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GitHub integration

Pulse integrates with GitHub Cloud to receive data about changes and deployments, necessary to calculate the metrics:

Setting up the GitHub integration

To set up the GitHub integration:

  1. On Pulse, expand Integrations and select GitHub.

  2. Click Install GitHub App and follow the instructions on the GitHub UI to install the app on your organization.

    Important

    You can only install the Pulse GitHub App on an organization and not on your personal account.

    Installing the Pulse GitHub App

  3. Wait until you get a confirmation that Pulse successfully created the integration and the webhook on GitHub.

    Pulse GitHub integration set up successfully

    If there was an error please contact support.

  4. Choose the strategy to detect deployments that best fits your workflows, or turn off the automatic deployment detection. See the section below for a detailed description of each option.

    Choosing a deployment detection strategy

Automatic deployment detection strategies

The following is a detailed description of how the Pulse GitHub integration automatically detects deployment using each detection strategy:

Use merged pull requests (default)

  • Pulse considers a deployment every merged pull request that targets the default branch of the repository.
  • The deployment date is the timestamp when the corresponding pull request is merged.
  • The set of changes in a deployment is the list of commits in the corresponding pull request. Pulse correctly tracks your changes even if you squash or rebase the commits when merging the pull request, since Pulse processes all the original commits before any changes to the Git history.
  • Pulse associates all GitHub teams of the author of a merged pull request with the corresponding deployment, excluding teams with less than two members. Pulse only takes changes to GitHub teams into account on pull requests merged after those changes.

Use semantic versioning tags

  • Pulse considers a deployment every Git tag that follows the SemVer convention, excluding pre-release versions but allowing release prefixes. For example, the following are valid tags: 1.0.0, v2.3.4.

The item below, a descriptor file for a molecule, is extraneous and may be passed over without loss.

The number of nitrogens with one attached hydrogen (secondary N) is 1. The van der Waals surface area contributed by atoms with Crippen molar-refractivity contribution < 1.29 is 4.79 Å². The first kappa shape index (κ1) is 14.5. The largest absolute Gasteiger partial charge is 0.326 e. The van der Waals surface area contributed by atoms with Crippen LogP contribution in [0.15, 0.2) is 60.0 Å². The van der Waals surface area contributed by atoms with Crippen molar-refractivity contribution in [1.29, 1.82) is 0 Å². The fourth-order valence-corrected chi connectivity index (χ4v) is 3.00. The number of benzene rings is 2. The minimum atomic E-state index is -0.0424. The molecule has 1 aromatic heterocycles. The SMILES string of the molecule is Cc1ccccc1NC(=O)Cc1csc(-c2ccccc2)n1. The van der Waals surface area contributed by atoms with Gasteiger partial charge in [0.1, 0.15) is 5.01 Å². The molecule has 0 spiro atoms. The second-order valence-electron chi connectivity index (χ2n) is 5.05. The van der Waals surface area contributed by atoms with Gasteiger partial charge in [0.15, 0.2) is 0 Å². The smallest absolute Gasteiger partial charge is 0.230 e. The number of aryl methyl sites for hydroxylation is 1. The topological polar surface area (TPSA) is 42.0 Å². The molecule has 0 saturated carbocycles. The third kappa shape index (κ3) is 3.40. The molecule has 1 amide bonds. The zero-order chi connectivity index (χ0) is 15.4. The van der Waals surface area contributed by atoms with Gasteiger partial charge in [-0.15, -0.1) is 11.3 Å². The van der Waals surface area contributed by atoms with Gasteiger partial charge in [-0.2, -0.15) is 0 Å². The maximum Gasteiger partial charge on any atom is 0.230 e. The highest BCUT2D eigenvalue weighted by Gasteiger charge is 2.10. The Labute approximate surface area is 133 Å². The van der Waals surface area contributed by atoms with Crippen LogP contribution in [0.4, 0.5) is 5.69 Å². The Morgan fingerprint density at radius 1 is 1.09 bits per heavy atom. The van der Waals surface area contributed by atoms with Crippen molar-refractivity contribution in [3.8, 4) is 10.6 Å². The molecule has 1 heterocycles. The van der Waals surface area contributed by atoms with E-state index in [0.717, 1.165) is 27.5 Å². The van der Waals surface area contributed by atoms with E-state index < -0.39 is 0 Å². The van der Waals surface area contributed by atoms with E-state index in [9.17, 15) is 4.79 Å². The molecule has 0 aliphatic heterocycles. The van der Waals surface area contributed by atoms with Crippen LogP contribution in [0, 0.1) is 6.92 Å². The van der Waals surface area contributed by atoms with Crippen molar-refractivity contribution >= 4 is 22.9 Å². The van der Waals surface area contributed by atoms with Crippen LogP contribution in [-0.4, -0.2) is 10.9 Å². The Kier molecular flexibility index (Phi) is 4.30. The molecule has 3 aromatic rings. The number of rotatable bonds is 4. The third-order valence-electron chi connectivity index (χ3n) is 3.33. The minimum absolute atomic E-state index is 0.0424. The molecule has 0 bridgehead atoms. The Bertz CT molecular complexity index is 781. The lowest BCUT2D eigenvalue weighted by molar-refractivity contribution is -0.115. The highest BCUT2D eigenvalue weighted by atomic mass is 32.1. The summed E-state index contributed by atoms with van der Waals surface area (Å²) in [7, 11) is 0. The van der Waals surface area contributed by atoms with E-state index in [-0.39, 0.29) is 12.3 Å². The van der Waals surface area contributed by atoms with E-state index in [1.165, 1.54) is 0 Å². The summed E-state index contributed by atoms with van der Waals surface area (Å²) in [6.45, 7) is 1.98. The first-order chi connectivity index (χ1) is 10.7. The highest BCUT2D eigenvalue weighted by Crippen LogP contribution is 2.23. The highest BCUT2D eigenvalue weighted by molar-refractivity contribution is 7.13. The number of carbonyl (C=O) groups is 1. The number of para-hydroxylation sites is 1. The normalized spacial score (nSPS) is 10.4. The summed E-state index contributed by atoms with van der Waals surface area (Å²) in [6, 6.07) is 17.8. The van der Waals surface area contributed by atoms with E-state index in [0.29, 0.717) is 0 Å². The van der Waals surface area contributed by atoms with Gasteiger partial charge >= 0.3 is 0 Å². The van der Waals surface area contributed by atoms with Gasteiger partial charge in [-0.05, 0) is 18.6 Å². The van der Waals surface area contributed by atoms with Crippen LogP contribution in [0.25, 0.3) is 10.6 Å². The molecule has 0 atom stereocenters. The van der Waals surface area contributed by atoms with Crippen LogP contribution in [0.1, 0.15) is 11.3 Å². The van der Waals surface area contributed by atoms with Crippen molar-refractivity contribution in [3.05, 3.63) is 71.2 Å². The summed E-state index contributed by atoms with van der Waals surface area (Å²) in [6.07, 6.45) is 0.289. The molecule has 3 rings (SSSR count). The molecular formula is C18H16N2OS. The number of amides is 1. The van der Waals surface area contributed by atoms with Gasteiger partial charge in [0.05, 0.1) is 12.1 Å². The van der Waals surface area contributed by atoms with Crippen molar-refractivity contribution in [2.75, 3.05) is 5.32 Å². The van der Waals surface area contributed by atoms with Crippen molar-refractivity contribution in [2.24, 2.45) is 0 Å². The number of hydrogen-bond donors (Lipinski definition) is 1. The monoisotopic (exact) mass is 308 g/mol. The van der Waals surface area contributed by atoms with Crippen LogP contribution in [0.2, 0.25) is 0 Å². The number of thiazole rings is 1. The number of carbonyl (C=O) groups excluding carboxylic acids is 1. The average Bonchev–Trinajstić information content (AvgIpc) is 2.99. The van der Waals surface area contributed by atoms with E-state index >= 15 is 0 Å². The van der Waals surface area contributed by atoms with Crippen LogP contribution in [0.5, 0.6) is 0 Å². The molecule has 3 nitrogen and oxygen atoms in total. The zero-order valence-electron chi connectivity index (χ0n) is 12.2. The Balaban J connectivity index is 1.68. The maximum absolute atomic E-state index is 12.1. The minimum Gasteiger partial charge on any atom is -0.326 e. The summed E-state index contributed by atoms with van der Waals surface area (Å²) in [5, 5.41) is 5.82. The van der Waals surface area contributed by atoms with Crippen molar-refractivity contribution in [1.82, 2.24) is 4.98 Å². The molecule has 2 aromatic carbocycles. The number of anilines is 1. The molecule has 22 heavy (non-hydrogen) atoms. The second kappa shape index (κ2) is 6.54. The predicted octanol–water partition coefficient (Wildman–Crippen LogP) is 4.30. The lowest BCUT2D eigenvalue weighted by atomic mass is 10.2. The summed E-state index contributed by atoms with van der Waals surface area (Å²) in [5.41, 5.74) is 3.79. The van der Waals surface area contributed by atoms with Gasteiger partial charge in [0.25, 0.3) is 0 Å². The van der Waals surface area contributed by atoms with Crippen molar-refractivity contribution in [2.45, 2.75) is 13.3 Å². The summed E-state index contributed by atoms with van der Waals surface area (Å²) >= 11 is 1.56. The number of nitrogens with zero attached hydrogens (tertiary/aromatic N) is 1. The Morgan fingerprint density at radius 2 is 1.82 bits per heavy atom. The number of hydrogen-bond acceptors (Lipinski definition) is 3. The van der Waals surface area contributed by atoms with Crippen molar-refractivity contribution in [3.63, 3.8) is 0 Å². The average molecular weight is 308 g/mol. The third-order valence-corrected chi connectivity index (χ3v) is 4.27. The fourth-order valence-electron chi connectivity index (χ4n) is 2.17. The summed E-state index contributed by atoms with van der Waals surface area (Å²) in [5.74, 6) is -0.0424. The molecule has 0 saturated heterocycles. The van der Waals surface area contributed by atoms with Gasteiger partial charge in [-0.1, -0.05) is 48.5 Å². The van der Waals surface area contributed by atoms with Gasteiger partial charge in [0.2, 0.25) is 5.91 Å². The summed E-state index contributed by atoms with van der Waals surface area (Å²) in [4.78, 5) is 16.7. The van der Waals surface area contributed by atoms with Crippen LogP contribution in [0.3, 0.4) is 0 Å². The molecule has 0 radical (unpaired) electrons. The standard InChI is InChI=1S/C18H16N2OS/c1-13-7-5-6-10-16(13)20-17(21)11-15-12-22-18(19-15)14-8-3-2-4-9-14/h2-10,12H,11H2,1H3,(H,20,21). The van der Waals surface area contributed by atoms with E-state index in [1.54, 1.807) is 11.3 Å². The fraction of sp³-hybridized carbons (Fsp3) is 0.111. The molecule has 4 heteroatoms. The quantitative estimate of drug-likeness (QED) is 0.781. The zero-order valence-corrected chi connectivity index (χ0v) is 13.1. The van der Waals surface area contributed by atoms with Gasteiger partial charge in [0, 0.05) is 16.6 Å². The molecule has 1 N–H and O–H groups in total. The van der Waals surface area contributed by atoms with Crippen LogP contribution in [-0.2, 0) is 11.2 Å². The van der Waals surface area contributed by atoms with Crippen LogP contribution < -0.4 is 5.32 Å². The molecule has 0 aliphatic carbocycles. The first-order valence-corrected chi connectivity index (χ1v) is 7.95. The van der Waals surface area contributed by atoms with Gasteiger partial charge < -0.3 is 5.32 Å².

To use this strategy, make sure that you're creating Git tags on your repositories for each successful deployment to production, or whenever you make a new release available to any user of your application:

    git tag -a MAJOR.MINOR.PATCH -m "<Deployment or release message>"
    

    Where MAJOR.MINOR.PATCH must be a valid SemVer version without pre-release information. Check if your versioning syntax is valid.

  • The deployment date is either the creation date of annotated tags or the timestamp when Pulse receives the webhook calls for lightweight tags.

    Keep in mind that since webhook calls can be delayed, the deployment date on Pulse could be imprecise and impact the metric Lead time for changes.

  • The set of changes that belong to a deployment is the list of commits between the tag of that deployment and the previous tag. Because of this, Pulse discards:

    • The first SemVer tag in the repository since there is no previous tag to compare with.
    • Any tag that does not have a common ancestor (commit) with its previous tag, since Pulse cannot obtain the changes between them.
  • Pulse associates all GitHub teams of the person who creates a Git tag with the corresponding deployment, excluding teams with less than two members. Pulse only takes changes to GitHub teams into account on Git tags created after those changes.

Don't detect deployments automatically

  • If the option Detect deployments using GitHub is turned off, Pulse doesn't detect deployments automatically using GitHub events.

    This is useful if none of the automatic deployment detection strategies match your workflow and you must have control over the way Pulse tracks your deployments.

  • In this case, you must send to Pulse the information about your deployments and the corresponding changes using the Pulse CLI or the Ingestion API.

Collected data

The table below lists the data that the GitHub integration collects from your GitHub organization, together with:

  • The mapping between the data collected from GitHub and the Pulse data model
  • The metrics that Pulse calculates from the data to display on the dashboards
Data collected from GitHub Mapping to Pulse data model Used in
Pull request commits

Changes:

  • change_id: commit UUID
  • time_created: commit author date1
  • system: repository name
Lead time for changes on the Accelerate Overview dashboard
Pull requests, git tags, or none (configurable)

Deployments:

  • deploy_id: pull request ID
  • system: repository name
Deployment frequency and Change failure rate on the Accelerate Overview dashboard
Pull requests - Changes & Reviews dashboard,
Work in Progress dashboard
Teams

Deployments:

  • teams: GitHub teams of the author of a deployment2
Filters the Accelerate Overview dashboard, Changes & Reviews dashboard, and Work in Progress dashboard by the contributions made by the team

1: Pulse uses the commit author's date since it is more accurate. The committer date can be changed (e.g.: rebases) and stop reflecting the real creation date of the change.

2: Adding a new team or changing the composition of a team on GitHub only affects new data from that moment onwards and doesn't have an immediate impact on the dashboards. Also, deleted teams on GitHub will continue to show in Pulse.

See also